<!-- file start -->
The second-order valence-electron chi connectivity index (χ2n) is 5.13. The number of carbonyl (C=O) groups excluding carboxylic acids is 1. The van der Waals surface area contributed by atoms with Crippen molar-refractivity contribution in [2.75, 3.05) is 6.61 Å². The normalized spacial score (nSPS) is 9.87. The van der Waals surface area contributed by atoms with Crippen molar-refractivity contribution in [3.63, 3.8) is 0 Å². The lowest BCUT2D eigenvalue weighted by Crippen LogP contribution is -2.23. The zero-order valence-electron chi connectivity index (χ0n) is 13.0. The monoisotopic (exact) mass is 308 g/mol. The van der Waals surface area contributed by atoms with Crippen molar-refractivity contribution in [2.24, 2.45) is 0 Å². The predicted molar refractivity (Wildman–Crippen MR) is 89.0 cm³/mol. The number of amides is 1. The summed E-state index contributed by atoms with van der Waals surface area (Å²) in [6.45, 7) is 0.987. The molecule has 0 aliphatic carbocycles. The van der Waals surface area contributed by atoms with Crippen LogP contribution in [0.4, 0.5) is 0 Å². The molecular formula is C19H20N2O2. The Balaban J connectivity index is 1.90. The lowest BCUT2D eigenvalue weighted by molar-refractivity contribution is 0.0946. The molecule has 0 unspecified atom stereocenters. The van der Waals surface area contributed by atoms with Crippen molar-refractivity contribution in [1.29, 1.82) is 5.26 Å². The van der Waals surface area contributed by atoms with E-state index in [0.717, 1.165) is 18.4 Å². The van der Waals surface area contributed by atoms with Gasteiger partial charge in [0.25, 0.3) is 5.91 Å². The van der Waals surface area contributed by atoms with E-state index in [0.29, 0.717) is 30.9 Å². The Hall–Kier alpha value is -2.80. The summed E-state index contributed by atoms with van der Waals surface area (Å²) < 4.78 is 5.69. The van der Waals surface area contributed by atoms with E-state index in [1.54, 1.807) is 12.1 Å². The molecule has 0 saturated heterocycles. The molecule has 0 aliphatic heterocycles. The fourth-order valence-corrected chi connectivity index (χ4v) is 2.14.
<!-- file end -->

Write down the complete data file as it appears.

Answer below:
The second-order valence-electron chi connectivity index (χ2n) is 5.13. The number of carbonyl (C=O) groups excluding carboxylic acids is 1. The van der Waals surface area contributed by atoms with Crippen molar-refractivity contribution in [2.75, 3.05) is 6.61 Å². The normalized spacial score (nSPS) is 9.87. The van der Waals surface area contributed by atoms with Crippen molar-refractivity contribution in [3.63, 3.8) is 0 Å². The lowest BCUT2D eigenvalue weighted by Crippen LogP contribution is -2.23. The zero-order valence-electron chi connectivity index (χ0n) is 13.0. The monoisotopic (exact) mass is 308 g/mol. The van der Waals surface area contributed by atoms with Crippen molar-refractivity contribution in [2.24, 2.45) is 0 Å². The predicted molar refractivity (Wildman–Crippen MR) is 89.0 cm³/mol. The number of amides is 1. The summed E-state index contributed by atoms with van der Waals surface area (Å²) in [6.45, 7) is 0.987. The molecule has 0 aliphatic carbocycles. The van der Waals surface area contributed by atoms with Crippen LogP contribution in [0.4, 0.5) is 0 Å². The molecular formula is C19H20N2O2. The Balaban J connectivity index is 1.90. The lowest BCUT2D eigenvalue weighted by molar-refractivity contribution is 0.0946. The molecule has 0 unspecified atom stereocenters. The van der Waals surface area contributed by atoms with Crippen molar-refractivity contribution in [1.29, 1.82) is 5.26 Å². The van der Waals surface area contributed by atoms with E-state index in [0.717, 1.165) is 18.4 Å². The van der Waals surface area contributed by atoms with Gasteiger partial charge in [0.25, 0.3) is 5.91 Å². The van der Waals surface area contributed by atoms with E-state index in [0.29, 0.717) is 30.9 Å². The Hall–Kier alpha value is -2.80. The summed E-state index contributed by atoms with van der Waals surface area (Å²) < 4.78 is 5.69. The van der Waals surface area contributed by atoms with E-state index in [1.54, 1.807) is 12.1 Å². The molecule has 0 saturated heterocycles. The molecule has 0 aliphatic heterocycles. The fourth-order valence-corrected chi connectivity index (χ4v) is 2.14.